It was only a virtual meeting, but for a few minutes Eric Weddle was back in his element giving instructions to the Ravens' defense.
The team's offseason training program brought the retired former safety back into the mix when he addressed the defense in a virtual meeting last month.
Weddle loved doing it, and part of his message focused on handling this strange offseason due to the COVID-19 pandemic. His advice was simple but important. Get yourself in peak condition for training camp and know the playbook. There may not be time to catch up.
"You don't want to be the guy this year who shows up out of shape," Weddle said during a telephone interview. "Or you don't know the defense, don't know what you're doing. You immediately lose trust with your teammates. Your responsibility during this time is to be a pro.
"It was great talking to a lot of my old teammates and coaches, as well as a lot of guys I've never seen before. Basically, just shedding some light on my time there and the expectations of what's expected when you play defense in Baltimore. To live up to the great Hall of famers that have played before us. There's a standard and you have a responsibility to live up to it."
During his three seasons with the Ravens (2016-18), Weddle made the Pro Bowl every year and established himself as a respected locker room leader. If you were not at the Under Armour Performance Center at the crack of dawn, you likely missed his arrival to start the day.
That work ethic set Weddle's foundation for success, which is why Head Coach John Harbaugh invited him to address the defense virtually.
Weddle spent nine seasons (2007-15) in San Diego with the Chargers and he played with the Los Angeles Rams in 2019 before announcing his retirement. But Weddle still considers himself a Raven and he loves the organization's winning culture. He was not surprised that Hall of Famers Ray Lewis and Ed Reed have also addressed the team virtually this offseason.
"To have a guy like Ray or Ed available is invaluable, not only to the young players but to a 10-year veteran," Weddle said. "Anytime I've spoken to Ray or Ed, it's nothing but an amazing experience. Those are the guys who set the standard and you want to live up to it. They can shed plenty of light on what it means to play like a Raven. Everything they say has a lasting impression."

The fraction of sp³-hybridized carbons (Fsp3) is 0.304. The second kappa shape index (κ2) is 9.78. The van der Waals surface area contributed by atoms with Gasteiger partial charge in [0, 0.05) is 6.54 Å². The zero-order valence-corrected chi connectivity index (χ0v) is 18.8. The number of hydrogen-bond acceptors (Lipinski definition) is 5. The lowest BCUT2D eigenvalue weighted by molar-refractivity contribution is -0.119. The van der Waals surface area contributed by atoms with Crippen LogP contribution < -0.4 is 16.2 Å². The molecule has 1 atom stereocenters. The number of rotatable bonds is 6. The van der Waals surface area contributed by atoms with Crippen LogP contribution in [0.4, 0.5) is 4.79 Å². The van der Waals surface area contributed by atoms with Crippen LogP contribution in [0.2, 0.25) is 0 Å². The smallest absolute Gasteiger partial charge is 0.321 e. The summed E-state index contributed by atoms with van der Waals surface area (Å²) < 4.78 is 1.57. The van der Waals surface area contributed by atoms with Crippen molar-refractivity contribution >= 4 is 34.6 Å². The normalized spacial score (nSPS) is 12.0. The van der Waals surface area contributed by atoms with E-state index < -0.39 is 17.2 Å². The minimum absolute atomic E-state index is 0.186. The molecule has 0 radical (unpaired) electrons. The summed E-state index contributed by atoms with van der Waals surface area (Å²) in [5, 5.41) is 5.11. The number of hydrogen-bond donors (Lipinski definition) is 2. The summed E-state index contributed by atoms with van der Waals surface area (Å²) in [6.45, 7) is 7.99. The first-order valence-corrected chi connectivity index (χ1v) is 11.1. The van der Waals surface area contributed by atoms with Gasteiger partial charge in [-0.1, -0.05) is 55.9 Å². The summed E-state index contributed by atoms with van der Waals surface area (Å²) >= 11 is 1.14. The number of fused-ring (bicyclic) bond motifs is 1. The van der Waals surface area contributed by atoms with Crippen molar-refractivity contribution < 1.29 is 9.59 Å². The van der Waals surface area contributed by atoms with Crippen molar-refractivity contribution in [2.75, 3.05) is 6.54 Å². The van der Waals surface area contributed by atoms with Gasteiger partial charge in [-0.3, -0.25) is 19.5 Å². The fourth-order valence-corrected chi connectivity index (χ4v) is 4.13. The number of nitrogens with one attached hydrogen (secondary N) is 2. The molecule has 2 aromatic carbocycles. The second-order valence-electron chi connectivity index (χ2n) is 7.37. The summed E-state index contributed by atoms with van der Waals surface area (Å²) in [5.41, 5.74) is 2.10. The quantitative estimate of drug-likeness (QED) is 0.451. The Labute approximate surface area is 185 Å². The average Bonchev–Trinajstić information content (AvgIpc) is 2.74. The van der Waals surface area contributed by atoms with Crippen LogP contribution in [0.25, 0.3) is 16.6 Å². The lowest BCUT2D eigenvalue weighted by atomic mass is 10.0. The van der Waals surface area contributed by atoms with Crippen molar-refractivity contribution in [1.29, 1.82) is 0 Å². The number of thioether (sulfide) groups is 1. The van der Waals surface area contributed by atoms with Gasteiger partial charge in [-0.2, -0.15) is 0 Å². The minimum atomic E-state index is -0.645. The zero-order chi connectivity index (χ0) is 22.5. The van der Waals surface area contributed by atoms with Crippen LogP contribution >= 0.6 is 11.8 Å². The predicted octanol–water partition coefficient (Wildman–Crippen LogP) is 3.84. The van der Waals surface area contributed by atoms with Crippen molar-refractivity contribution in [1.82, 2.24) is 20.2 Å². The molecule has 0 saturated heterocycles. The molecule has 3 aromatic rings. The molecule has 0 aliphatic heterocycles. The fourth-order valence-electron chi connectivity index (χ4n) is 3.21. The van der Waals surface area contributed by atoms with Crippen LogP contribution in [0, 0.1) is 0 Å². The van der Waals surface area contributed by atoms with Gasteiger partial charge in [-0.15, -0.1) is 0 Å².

Weddle has taken pleasure in seeing safety Chuck Clark emerge as a key part of Baltimore's defense. A sixth-round pick in 2017, Clark signed a three-year contract extension in February after spending his first two seasons as a backup, with Weddle serving as one of his mentors.
"I don't think I had much to with his success," Weddle said. "I did enjoy seeing him succeed. I want to see every guy get to that point, earn his role and flourish when he gets his opportunity. He was a consummate pro the whole time I was there. He wasn't like most rookies. He sat there quiet. When he wanted to know something, he asked you. There's a reason why he was successful because he did it the right way and he worked hard."
Weddle said he would consider returning to the Ravens as a scout or coach in the future if the opportunity arose. However, he plans to spend next season enjoying time with his wife, Chanel, and their four children. It might be hard watching from the couch, but he expects the Ravens to be a Super Bowl contender for years to come.
Last November, Weddle was on the losing side when Baltimore dominated the Rams, 45-6, and Lamar Jackson threw five touchdown passes. Weddle never reached the Super Bowl as a player, but he expects the Ravens to get there soon.
"With Lamar back there, anything's possible," Weddle said. "I love the way he has attacked the process, the way he looks at his teammates. How he leads is second to none. They always have a shot with him at quarterback and the guys they've surrounded him with. As long as Lamar can stay healthy and continues to get better, I think the window for them is open for as long as Lamar's the quarterback."